Demand Data Sends Mixed Messages
Markets are sending some very mixed messages about the
state of demand at various levels of the pork value chain. While there
are a few good reasons for the differences, our current measurements may
be suffering from some well-known data woes as well.
USDA’s retail price data for April indicate that the average price for
a pound of retail pork was $2.919. That is 0.2% higher than last
year’s $2.914/lb., but when inflation is factored in, the real retail
pork price this April is 2% lower than last year.
Lower retail prices are not necessarily bad, except that this reduction
happened at the same time that per capita pork disappearance was falling
by 3.9% vs. one year ago. Lower price and lower disappearance can mean
only one thing – lower demand. My calculations say demand was 5.3%
lower this April than it was a year ago.
That number differs a bit from the -7% demand change computed by
University of Missouri Agricultural Economist Ron Plain. The most
likely reason is that we have made different assumptions about April
exports and imports. The actual data will not be available until
mid-June. I have simply plugged in March numbers for April, assuming
exports were stable from month to month. I suspect Plain handled it
differently. Data matters.
These changes at retail are in stark contrast to price and quantity
changes at the farm and wholesale levels. April barrow and gilt
slaughter was 3.9% lower than one year ago and the April national
negotiated net price was 34.7% higher than last year. April commercial
pork production was 4% lower than last year, but the average cutout
value for April was 43% higher than last year. Both sets of numbers
suggest much higher demand at both levels.
Pigs? Check for Parasites
Consider the case where a high percentage of 40-lb. pigs
placed in a facility 10 days ago are now coughing, gaunt, thumping and
overall feed intake is decreased. Serum samples and nasal swabs from
five affected pigs are submitted to the diagnostic laboratory to rule
out swine influenza virus (SIV) and porcine reproductive and respiratory
syndrome (PRRS) virus. The polymerase chain reaction test detects PRRS
virus in serum, but SIV testing of nasal swabs turned out negative.
The purchaser of these pigs now has something (and perhaps someone) to
blame, right? But does detection of PRRS tell the whole story? Be aware
that PRRS virus acting alone does not cause pigs to cough.
To further the diagnosis, the veterinarian representing the pig source
requested a complete necropsy and diagnostic workup. The gross necropsy
findings 14 days after purchase confirmed the presence of numerous white
spots on the liver, as well as multifocal hemorrhages and craniovental
gray firmness (mycoplasma-like lesions) in the lung (Figure 1). A
diagnosis of roundworm migration (liver-lung ascarid larval migration)
is confirmed as the primary insult. PRRS virus is not identified as the
cause of the clinical signs observed.
Anticompetitive Business Practices
Secretary of Agriculture Tom Vilsack indicated that in
June, USDA will be publishing proposed regulations concerning business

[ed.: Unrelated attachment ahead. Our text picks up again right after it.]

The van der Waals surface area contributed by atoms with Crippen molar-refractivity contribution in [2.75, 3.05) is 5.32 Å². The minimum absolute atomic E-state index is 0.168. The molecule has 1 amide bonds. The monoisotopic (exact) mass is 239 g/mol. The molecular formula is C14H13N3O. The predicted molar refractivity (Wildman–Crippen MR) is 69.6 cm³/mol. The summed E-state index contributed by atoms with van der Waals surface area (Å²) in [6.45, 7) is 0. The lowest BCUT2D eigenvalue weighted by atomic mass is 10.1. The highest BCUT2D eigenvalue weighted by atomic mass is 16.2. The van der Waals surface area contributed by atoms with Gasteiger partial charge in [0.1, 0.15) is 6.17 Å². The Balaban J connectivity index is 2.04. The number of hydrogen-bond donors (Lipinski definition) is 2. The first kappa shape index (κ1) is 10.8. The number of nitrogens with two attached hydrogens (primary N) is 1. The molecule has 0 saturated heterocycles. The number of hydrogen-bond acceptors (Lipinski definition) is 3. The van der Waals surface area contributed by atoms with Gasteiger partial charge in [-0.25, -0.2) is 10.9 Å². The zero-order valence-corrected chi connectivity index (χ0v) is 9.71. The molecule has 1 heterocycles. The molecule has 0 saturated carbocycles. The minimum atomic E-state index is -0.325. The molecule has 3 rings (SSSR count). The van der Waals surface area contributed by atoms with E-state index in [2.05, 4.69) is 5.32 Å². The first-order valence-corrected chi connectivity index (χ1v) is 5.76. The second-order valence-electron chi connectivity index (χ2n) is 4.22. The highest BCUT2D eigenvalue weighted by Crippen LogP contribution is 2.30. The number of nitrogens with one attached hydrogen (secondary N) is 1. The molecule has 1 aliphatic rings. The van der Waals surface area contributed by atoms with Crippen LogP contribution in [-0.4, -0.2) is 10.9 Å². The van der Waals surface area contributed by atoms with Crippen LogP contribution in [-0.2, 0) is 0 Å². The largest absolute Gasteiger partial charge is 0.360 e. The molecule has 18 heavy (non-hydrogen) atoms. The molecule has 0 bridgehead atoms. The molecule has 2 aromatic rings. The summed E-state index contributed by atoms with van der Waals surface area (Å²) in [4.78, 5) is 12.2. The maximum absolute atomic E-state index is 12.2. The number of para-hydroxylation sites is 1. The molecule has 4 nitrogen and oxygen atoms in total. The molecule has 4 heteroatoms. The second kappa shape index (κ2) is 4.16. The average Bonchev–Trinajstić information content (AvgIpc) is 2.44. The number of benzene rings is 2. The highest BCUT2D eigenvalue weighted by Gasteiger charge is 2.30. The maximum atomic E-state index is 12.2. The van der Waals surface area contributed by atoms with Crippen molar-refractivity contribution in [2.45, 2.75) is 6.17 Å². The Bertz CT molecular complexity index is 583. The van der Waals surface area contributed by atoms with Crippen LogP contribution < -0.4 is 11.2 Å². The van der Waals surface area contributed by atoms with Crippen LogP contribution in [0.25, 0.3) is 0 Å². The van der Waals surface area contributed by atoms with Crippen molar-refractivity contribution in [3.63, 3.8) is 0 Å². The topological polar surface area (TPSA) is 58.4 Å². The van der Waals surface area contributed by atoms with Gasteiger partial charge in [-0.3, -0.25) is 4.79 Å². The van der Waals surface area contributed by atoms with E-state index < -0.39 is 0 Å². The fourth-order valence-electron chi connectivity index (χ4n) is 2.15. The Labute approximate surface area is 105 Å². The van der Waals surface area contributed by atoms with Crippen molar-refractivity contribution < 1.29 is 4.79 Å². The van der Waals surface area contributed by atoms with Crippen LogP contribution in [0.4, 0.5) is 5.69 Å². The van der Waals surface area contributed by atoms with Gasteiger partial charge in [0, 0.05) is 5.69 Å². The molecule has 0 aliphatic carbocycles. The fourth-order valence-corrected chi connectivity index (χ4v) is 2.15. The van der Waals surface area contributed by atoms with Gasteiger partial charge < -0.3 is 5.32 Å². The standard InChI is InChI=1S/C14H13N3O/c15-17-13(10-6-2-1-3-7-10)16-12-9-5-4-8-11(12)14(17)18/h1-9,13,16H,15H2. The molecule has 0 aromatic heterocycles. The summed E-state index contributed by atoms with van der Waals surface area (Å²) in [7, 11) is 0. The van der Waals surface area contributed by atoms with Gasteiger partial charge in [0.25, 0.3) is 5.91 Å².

practices in the meat and poultry industries. Indications are the
proposed rule will provide a more precise definition of what constitutes
an anticompetitive business practice. This proposed rule was authorized
in the livestock title of the 2008 farm bill. The bill requires USDA to
promulgate regulations concerning:
• Whether an undue or unreasonable preference or advantage has
occurred in violation of the Packers and Stockyards Act;
• Whether a live poultry dealer has provided reasonable notice to
poultry growers of any suspension of the delivery of birds under a
poultry growing arrangement;
• When a requirement of additional capital investments over the
life of a poultry growing arrangement or swine production contract
constitutes a violation of the Packers and Stockyards Act; and
• If a live poultry dealer or swine contractor has provided a
reasonable period of time for a poultry grower or a swine production
contract grower to remedy a breach of contract that could lead to
termination of the poultry growing agreement or swine production
Prevention, Control of PRRS Highlighted at World Pork
A panel of experts led by American Association of Swine
Veterinarians President Paul Ruen, DVM, Fairmont (MN) Vet Clinic, will
address “Managing to Eliminate PRRS on the Farm,” at the 2010 World
Ruen and the expert panel will discuss how to maintain a sustainable and
healthy herd by providing information and symptoms on porcine
reproductive and respiratory syndrome (PRRS). Implementing a biosecurity
plan, the effects of the disease, preventative measures, treatment
options and area control projects for PRRS will also be covered.
PRRS is a very contagious virus that spreads quickly pig to pig, via
contaminated transportation equipment and facilities, workers’ hands
and clothing and fomites. It has also been shown to travel airborne for
at least two miles.
June 8-10, 2010"Sustaining Animal
Agriculture: Balancing Bioethical, Ecnomic and Social Issues."
Jefferson Auditorium, USDA's South Agriculutre Building
For more information contact: Dave Stender by
phone (712) 225-6196, fax (712) 225-3173 or e-mail firstname.lastname@example.org.
June 9-11, 2010: World Pork Expo, Iowa State
De Moines, IA;
For more information contact: www.worldpork.org.
June 23, 2010: Advanced Swine Reproductive Management
Workshop Lifelong Learning Center
information contact: Dave Stender by phone (712) 225-6196, fax (712)
225-3173 or e-mail email@example.com.
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